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Is the Paleo Diet Really Killing You? An Investigation into a Mouse Model

The press release for a recent study out of the University of Melbourne is titled, “Diabetes expert warns paleo diet is dangerous and increases weight gain.” These findings are reiterated by the lead author, Associate Professor Sof Andrikopoulos, in a YouTube video describing the experiment, which was done in New Zealand Obese (NZO) mice.

Much of the nutrition internet reacted in the expected way – people who are generally supporters of lower-fat diets liked it and people who follow low-carbohydrate diets did not. No surprise there.

But there is a greater question here when it comes to diet studies. Can outcomes from animal studies be extrapolated to humans? And if they can, how can it be done in a way that doesn’t distort the meaning?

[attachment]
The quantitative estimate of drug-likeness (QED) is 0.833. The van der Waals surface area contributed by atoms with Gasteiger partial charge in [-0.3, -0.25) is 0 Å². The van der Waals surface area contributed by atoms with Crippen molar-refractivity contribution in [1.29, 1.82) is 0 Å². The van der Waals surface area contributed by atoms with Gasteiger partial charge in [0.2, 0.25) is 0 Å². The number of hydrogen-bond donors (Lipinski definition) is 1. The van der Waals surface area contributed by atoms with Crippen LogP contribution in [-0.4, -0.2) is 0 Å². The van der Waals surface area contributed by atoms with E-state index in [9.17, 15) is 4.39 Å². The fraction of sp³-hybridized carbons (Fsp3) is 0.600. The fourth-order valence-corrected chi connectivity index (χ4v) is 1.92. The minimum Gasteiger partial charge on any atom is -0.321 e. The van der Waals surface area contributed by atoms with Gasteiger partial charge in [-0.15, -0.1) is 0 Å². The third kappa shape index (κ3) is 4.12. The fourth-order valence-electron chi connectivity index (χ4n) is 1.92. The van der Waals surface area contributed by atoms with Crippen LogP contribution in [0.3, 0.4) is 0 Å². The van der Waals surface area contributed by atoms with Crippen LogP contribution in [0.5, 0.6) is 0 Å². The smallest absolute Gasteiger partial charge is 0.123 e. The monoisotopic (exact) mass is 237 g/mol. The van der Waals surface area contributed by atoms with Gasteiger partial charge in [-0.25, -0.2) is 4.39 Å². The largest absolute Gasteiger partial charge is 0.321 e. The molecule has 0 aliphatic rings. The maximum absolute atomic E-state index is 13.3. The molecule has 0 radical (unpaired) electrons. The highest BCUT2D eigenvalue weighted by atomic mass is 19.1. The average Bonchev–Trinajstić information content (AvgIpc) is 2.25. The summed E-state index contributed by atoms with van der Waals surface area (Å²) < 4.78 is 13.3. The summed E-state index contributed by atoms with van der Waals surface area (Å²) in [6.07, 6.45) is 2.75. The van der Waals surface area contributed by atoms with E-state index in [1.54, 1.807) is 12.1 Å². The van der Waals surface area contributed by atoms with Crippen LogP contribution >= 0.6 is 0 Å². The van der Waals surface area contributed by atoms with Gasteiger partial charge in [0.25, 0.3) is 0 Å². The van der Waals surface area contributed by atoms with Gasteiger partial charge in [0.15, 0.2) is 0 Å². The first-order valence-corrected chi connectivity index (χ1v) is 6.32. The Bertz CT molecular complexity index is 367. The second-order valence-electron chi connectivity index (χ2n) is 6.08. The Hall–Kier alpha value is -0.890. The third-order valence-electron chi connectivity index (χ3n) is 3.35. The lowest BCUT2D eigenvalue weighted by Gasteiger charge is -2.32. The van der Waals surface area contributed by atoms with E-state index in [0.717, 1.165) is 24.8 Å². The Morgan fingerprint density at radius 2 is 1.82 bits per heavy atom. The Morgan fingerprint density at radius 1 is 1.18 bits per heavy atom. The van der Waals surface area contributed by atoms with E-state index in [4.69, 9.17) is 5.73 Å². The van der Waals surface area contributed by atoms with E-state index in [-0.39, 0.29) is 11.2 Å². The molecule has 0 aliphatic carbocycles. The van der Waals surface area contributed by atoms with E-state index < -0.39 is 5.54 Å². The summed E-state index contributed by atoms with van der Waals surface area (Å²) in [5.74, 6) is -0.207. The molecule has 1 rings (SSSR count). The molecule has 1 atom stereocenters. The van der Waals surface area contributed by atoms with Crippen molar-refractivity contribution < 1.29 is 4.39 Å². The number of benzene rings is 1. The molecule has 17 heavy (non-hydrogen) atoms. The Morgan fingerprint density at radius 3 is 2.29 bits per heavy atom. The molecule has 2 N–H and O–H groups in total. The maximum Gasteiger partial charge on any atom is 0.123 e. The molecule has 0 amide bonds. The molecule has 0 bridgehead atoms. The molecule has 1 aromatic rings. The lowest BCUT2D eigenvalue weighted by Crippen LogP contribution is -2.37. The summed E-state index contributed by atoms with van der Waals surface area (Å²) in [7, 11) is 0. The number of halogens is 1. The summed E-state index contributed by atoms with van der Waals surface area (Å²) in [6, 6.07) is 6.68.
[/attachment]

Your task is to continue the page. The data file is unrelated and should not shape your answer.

I spoke with two experts in the field of mouse studies:

  • Donald Smith, Ph.D. in Veterinary Medicine, and Manager of the Comparative Biology Unit at the Tufts University Jean Mayer USDA Human Nutrition Research Center on Aging (HNRCA), and

  • Bill Lagakos, Ph.D. in Nutritional Biochemistry and Physiology

I wanted to find out what we can and can’t learn from a mouse study.

First: The Protocol

This study was done in New Zealand Obese (NZO) mice. These mice have multiple genes that cause them to rapidly become overweight and develop metabolic syndrome and diabetes very early in life. To give you an idea, the average mouse lifespan is about 100 weeks and the NZO mouse typically has diabetes by week 20, or 1/5 of the way through its lifespan. This would be equivalent to a human developing severe obesity and diabetes by around 16 years, assuming the typical life-expectancy in the United States.

To sum up:

  1. All NZO mice were raised on standard chow for 6 weeks. During this time they became pre-diabetic and obese, as is the norm for all NZO mice.